4 Paws for Ability
I want to introduce you to Kelly Camm. We met when I was promoting the 2015 Cincinnati ReelAbilities Film Festival. She was a volunteer and also is development director of 4 Paws for Ability, one of the Fesival’s beneficiary organizations that trains and places assistance dogs for children and veterans.
Lisa: Please tell us more about you.
Kelly: I was born in Cincinnati and lived there until I was in my late-20s. Then, I met this wonderful man (my husband, Mark) and moved across the river in NKY to be with him. I graduated from McAuley High School, University of Cincinnati, and Thomas More College. I have over 20 years of experience in marketing, brand management, product development, planning, communications, cause marketing, and public relations. As development director for 4 Paws for Ability, I oversee the identification, solicitation, and development of community, corporate, local, and national funding sources. I manage fundraising, cause-related marketing, and complete grant research and proposals.
In my spare time, I am an assistant adjunct professor at Thomas More teaching business writing and marketing courses in the evening. I also do occasional PR and marketing communication consulting, and I met Lisa Desatnik through my volunteer work with the ReelAbilities Film Festival.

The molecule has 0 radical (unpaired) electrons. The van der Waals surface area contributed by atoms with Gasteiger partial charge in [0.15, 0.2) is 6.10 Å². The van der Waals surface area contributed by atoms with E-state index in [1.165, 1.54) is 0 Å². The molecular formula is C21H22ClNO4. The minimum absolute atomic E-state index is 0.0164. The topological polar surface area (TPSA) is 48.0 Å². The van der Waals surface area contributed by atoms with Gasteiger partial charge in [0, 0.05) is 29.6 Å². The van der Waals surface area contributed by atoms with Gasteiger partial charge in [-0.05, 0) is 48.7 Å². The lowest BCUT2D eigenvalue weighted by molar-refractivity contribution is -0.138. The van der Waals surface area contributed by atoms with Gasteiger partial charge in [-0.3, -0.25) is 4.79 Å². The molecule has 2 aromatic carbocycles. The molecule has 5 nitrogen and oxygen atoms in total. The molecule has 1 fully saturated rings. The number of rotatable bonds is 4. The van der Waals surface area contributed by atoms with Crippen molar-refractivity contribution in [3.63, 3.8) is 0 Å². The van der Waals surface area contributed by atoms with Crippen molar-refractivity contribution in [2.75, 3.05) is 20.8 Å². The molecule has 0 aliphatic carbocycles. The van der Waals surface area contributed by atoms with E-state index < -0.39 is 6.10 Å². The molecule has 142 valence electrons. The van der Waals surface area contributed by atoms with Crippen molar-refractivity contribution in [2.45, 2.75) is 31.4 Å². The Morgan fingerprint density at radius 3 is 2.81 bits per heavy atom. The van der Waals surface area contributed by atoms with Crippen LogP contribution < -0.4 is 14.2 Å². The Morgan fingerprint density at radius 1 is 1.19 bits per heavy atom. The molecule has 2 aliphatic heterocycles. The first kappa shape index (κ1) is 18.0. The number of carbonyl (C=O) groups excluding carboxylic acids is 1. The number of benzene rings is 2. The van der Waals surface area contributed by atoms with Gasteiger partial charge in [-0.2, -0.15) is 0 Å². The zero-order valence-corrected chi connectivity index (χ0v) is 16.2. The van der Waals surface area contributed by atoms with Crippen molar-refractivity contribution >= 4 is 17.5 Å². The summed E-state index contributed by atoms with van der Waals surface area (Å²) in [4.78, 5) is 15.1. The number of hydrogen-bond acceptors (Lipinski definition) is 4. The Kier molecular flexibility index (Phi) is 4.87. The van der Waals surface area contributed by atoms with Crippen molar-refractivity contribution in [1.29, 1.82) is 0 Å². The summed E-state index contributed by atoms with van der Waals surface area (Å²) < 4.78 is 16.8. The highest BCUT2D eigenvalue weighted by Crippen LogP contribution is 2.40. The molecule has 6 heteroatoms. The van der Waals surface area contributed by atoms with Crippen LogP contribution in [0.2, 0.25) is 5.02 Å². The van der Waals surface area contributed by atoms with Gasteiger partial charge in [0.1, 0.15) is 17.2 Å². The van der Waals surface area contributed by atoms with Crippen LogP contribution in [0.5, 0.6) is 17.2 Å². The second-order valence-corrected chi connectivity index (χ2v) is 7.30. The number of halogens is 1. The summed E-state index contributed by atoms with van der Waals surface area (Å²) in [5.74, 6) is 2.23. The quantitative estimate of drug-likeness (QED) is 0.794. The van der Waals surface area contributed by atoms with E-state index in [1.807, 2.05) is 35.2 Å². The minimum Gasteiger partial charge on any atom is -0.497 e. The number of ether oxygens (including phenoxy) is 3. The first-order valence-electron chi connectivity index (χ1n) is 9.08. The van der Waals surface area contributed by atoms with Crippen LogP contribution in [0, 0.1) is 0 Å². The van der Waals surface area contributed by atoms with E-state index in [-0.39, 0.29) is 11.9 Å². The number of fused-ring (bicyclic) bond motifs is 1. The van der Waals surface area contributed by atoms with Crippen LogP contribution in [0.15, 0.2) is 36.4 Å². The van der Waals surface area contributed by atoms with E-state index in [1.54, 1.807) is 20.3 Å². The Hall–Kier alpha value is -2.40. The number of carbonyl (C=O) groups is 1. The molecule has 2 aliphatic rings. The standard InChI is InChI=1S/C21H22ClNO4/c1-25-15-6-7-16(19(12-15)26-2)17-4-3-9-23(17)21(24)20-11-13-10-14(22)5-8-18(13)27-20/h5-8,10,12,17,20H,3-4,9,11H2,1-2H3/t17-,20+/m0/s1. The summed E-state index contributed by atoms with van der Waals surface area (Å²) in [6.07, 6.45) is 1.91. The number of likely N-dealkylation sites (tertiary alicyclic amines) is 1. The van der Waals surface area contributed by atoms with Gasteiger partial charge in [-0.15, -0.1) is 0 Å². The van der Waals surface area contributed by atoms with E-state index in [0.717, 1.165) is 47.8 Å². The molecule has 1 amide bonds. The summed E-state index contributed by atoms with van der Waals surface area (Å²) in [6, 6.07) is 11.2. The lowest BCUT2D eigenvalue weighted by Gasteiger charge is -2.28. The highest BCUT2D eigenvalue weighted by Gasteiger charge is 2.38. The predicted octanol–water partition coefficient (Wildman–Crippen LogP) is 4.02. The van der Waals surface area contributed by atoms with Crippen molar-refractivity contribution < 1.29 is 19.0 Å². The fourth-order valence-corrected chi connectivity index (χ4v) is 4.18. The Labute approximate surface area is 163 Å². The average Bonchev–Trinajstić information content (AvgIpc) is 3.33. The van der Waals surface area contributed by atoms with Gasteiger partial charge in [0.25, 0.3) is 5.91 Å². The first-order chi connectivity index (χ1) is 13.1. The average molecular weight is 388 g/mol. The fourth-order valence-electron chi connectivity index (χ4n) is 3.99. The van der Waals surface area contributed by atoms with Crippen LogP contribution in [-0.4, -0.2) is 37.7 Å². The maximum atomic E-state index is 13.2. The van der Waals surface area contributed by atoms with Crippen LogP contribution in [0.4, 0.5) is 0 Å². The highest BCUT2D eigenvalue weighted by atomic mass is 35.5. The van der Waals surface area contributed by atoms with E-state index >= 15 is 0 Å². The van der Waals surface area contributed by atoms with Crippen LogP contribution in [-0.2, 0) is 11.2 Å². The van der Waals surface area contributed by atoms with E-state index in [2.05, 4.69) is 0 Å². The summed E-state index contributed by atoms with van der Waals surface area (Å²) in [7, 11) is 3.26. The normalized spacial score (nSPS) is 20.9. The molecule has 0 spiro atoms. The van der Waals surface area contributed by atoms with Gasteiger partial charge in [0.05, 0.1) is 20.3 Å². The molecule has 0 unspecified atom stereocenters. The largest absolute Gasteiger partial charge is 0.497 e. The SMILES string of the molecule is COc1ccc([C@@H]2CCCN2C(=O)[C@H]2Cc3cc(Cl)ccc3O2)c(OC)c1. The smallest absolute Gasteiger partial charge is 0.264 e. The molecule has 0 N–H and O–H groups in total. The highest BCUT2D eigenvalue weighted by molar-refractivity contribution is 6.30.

Lisa: Please explain your passion for your work – where it comes from, why it is important.
Kelly: I learned about 4 Paws for Ability in 2006 when I was getting my MBA at night. After graduation, I decided to volunteer and joined the board of trustees and then became a staff member in 2010. My initial interest in 4 Paws was because of my love for dogs; however, after meeting the children who receive these dogs, they stole my heart too. 4 Paws Service Dogs give kids the chance to become more independent, which makes for a happy, successful life.
Lisa: What is an accomplishment and/or challenge you have overcome and how did that impact you.
Kelly: I was the first person in my family to graduate from college, and I was the baby of the family. I did it by taking evening and weekend classes all while working full-time during the day. It took me 14 years total to complete my goal, but it taught me time management, perseverance, and cemented my love for learning.
Lisa: Who is someone who has been a positive influence in your life and how.
Kelly: I have been fortunate to have had many positive influences in my life; however, the most constant, positive influence is my husband, Mark. He has always supported my endeavors and is a very calming presence in my life. He has given me great advice over the years, and he is my soulmate and best friend. It is so easy being me with him around.
Lisa: Tell us about an activity you enjoy doing and why.
Kelly: I absolutely love going on vacation. Once one vacation is over, I start planning the next one. I love experiencing new places and different cultures, and when I go on vacation, I try to completely unplug. That way, when I return to the “real world” I am recharged and ready to get back to work.
Lisa: What are some of your simple pleasures?
Kelly: I always start my day with coffee and reading the paper (old school print version). I think I get that from my mom (although my mom drinks tea)! Walking my dog, Lucy, is also one of my simple pleasures because she reminds me to slow down and appreciate things that I may be too busy to recognize, see, or enjoy.
Lisa: How would you like for others to think of you?
Kelly: I would like others to think I am kind, giving, compassionate, loyal, and hardworking.
Lisa: What is a piece of advice you received that has impacted you and how?